It is true that the District Court did not start examining the interim measures application promptly. However, the relevant law and established practice required time to be allowed for reconciliation before any other issue in the divorce proceedings could be examined. The District Court had no reason to deviate from that rule, in particular having regard to the fact that when she appeared before it in June 2000, the first applicant did not raise the issue of interim measures and did not request that her application for such measures be examined first.
I accept that after 11 September 2000, when the first applicant asked for the examination of the interim measures request, certain delays may be imputable to the District Court in that some of the adjournments were not fully justified and that insufficient effort was made to collect all the evidence in one or two hearings. However, the cumulative effect of these delays did not prolong the proceedings by more than three or four months.
Unjustified delays of comparable length may
violate Article 8 in certain exceptional circumstances, where there
exists a risk of grave consequences for the interests of those concerned.
However, it does not seem that this was so in the present case. It should
be noted that during part of the relevant period the first applicant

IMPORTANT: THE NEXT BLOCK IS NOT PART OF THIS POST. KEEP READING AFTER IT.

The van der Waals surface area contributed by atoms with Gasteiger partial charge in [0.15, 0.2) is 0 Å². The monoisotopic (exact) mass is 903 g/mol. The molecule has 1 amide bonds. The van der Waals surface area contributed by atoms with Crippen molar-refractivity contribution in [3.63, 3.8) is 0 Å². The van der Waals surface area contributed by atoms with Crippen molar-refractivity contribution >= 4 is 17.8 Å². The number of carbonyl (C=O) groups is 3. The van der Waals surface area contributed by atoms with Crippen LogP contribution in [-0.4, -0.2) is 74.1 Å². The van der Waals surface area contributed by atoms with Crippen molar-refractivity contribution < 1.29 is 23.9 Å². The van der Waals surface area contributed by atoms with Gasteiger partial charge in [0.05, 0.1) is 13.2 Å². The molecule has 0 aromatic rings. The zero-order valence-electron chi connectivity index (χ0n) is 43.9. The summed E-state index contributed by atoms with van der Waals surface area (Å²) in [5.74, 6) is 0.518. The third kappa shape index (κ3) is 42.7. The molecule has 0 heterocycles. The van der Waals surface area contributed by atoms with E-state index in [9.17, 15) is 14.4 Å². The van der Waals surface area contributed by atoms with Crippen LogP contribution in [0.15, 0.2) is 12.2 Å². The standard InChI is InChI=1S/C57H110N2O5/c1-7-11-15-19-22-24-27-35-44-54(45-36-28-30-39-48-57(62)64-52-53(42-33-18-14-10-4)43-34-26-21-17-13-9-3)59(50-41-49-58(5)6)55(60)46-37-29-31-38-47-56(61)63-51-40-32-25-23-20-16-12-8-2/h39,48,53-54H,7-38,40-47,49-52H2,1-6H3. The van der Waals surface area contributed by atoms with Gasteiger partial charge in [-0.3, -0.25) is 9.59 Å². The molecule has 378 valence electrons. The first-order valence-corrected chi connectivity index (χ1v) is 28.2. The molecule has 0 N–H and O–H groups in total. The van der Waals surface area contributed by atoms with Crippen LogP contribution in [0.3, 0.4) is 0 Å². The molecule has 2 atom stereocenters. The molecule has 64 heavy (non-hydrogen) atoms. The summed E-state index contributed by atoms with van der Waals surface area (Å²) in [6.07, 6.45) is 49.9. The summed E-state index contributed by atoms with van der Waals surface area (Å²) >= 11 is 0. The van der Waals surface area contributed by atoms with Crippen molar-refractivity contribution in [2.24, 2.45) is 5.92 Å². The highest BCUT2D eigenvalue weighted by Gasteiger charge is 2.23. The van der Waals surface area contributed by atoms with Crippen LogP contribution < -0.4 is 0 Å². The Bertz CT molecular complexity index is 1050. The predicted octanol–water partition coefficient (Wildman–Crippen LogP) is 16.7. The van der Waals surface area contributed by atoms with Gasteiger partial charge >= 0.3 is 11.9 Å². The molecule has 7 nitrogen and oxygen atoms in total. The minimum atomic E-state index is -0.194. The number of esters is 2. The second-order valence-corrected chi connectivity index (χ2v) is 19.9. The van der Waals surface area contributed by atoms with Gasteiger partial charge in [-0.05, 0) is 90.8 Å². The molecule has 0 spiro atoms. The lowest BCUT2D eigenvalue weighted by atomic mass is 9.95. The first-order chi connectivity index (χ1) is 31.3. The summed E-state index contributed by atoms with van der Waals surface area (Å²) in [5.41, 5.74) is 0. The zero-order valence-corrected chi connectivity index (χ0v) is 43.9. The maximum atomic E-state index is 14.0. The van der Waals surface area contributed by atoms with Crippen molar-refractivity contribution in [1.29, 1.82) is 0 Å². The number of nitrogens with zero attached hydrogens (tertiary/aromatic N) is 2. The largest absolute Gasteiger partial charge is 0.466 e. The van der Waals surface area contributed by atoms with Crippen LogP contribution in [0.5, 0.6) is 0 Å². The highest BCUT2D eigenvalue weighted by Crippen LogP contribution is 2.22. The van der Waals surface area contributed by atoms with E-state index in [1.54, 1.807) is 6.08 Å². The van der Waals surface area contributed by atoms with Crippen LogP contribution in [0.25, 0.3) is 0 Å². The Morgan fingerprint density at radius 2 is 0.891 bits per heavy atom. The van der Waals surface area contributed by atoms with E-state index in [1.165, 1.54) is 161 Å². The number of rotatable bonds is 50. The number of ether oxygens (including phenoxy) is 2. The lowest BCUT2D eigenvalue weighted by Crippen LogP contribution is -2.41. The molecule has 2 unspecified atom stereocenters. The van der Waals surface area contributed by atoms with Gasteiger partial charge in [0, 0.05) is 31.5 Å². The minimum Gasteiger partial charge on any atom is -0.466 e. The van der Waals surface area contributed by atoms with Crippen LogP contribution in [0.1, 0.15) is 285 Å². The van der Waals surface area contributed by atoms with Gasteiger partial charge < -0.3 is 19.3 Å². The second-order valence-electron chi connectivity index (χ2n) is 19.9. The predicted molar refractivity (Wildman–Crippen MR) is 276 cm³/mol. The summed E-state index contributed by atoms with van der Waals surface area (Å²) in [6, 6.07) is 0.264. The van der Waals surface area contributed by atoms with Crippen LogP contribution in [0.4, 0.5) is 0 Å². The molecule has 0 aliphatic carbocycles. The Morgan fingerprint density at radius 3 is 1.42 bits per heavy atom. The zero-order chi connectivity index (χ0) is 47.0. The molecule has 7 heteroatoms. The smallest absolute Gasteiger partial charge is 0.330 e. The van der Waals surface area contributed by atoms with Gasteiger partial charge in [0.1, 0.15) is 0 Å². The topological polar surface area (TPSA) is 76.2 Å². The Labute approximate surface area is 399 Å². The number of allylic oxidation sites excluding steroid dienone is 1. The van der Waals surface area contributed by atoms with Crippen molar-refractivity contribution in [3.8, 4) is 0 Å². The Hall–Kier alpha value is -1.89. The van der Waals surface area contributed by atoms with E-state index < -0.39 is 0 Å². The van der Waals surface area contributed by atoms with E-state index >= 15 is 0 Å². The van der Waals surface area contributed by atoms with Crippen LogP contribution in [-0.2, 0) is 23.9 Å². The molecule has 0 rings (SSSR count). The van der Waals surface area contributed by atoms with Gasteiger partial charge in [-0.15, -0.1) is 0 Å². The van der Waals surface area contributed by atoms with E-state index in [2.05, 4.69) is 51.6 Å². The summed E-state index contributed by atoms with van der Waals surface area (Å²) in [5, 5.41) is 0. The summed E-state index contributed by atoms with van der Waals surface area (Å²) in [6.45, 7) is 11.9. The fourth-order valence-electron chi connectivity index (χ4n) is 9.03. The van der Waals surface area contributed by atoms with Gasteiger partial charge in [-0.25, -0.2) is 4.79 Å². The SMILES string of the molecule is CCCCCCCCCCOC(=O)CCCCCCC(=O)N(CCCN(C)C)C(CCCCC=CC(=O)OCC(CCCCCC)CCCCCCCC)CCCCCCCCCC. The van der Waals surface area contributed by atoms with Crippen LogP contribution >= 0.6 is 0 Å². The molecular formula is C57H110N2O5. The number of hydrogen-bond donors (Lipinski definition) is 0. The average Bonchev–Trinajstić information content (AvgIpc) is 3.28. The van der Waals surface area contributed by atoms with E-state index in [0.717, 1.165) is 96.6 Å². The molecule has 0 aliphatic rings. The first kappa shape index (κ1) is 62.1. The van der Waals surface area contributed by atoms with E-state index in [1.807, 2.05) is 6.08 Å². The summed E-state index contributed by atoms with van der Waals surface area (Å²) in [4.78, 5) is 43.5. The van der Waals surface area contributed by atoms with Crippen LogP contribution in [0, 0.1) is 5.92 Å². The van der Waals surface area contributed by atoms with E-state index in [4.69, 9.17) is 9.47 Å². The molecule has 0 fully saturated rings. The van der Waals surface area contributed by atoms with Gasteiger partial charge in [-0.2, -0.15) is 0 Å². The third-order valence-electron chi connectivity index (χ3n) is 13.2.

lived with her son and that there was only a very limited period during
which she was unable to contact him. Therefore, the
impugned delays cannot be said to have resulted in serious consequences such as those that have led the Court to find violations of Article 8 of the Convention in other child custody cases. Those cases concerned lengthy proceedings lasting several years (see Maršálek v. the Czech Republic, no. 8153/04, § 49, 4 April 2006; and Kříž v. the Czech Republic, no. 26634/03, § 72, 9 January 2007). For these reasons I consider that the District Court’s handling of the interim measures application cannot be seen as giving rise to an issue in relation to the authorities’ positive obligation under Article 8 of the Convention to secure respect for the applicants’ private and family life.
BEVACQUA AND S. v. BULGARIA JUDGMENT
BEVACQUA AND S. v. BULGARIA JUDGMENT
BEVACQUA AND S. v. BULGARIA JUDGMENT – PARTLY DISSENTING OPINION
OF JUDGE MARUSTE